Children acquire cariogenic bacteria from inside and outside the family
BOSTON, USA: Previous studies have shown that children acquire cariogenic pathogens, like Streptococcus mutans, mainly from their mothers through interpersonal contact, such as the sharing of cutlery or kissing each other on the lips. However, new research has now suggested that intra- and extra-familial sources other than maternal also play a part in the transmission of S. mutans, the primary bacterium associated with dental caries.
S. mutans is considered to be transferred between humans. Children typically have more than one strain of the pathogen and share at least one of these strains with their mother or a family member. However, 72 percent of children in the current study had one or more S. mutans strains that were not found in participating household members. Therefore, the researchers suggested that these strains came from outside the home, possibly from other children in the population.
“While the prevailing theory on S. mutans transmission suggests mother-to-child transmission as the primary route of infection, in this study 40 percent of children shared no strains with their mothers,” said study author Stephanie Momeni, a doctoral candidate in the Department of Biology at the University of Alabama at Birmingham in the U.S. Interestingly, 22.8 percent of the children shared 37 strains only with another child in the household (siblings or cousins), demonstrating another dimension of inter-familial transmission.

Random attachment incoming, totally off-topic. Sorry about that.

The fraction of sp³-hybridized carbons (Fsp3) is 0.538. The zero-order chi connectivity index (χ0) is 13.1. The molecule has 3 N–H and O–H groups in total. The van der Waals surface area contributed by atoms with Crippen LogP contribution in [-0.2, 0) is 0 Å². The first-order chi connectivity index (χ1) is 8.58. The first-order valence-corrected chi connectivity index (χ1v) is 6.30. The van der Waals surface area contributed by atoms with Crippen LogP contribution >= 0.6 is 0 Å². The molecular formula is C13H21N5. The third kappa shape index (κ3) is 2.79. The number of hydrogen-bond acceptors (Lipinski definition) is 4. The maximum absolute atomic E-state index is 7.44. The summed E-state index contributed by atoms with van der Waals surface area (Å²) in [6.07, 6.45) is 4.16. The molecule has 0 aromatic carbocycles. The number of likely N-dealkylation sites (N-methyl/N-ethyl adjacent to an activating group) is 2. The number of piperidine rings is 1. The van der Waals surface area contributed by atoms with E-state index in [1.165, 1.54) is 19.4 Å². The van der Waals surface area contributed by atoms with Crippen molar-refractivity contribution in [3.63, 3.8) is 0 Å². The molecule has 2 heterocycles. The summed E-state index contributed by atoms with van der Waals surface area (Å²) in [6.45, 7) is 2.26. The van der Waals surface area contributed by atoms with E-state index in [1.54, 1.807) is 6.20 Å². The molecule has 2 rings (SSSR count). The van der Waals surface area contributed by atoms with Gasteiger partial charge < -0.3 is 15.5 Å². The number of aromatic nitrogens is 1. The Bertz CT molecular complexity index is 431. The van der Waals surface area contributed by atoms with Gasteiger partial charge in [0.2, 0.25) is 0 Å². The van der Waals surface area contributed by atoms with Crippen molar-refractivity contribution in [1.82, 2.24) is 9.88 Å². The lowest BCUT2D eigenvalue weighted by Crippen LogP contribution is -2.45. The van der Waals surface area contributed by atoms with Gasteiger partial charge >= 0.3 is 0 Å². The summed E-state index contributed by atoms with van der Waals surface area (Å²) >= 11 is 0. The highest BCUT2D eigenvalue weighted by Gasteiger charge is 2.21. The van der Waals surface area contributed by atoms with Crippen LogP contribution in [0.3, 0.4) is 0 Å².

In total, the researchers evaluated 13,145 S. mutans isolates from 119 African-American children and from at least one family member living in the same household, since not all family members chose to participate in the study in each case. More than one family member was evaluated for 76 percent of the children, with an average of 3.24 family members per child, including extended family. Aside from participating family members, the study evaluated S. mutans isolates of interacting children.
“While the data supports that S. mutans is often acquired through mother-to-child interactions, the current study illuminates the importance of child-to-child acquisition of S. mutans strains and the need to consider these routes of transmission in dental caries risk assessments, prevention and treatment strategies,” Momeni stated.
According to the researchers, further analysis with an alternate bacterial typing method is needed to confirm these findings. They presented the results of their study, titled “Evidence for horizontal transmission of streptococcus mutans among children and their family members by Rep-Pcr,” at the American Society for Microbiology Microbe meeting in Boston on June 17.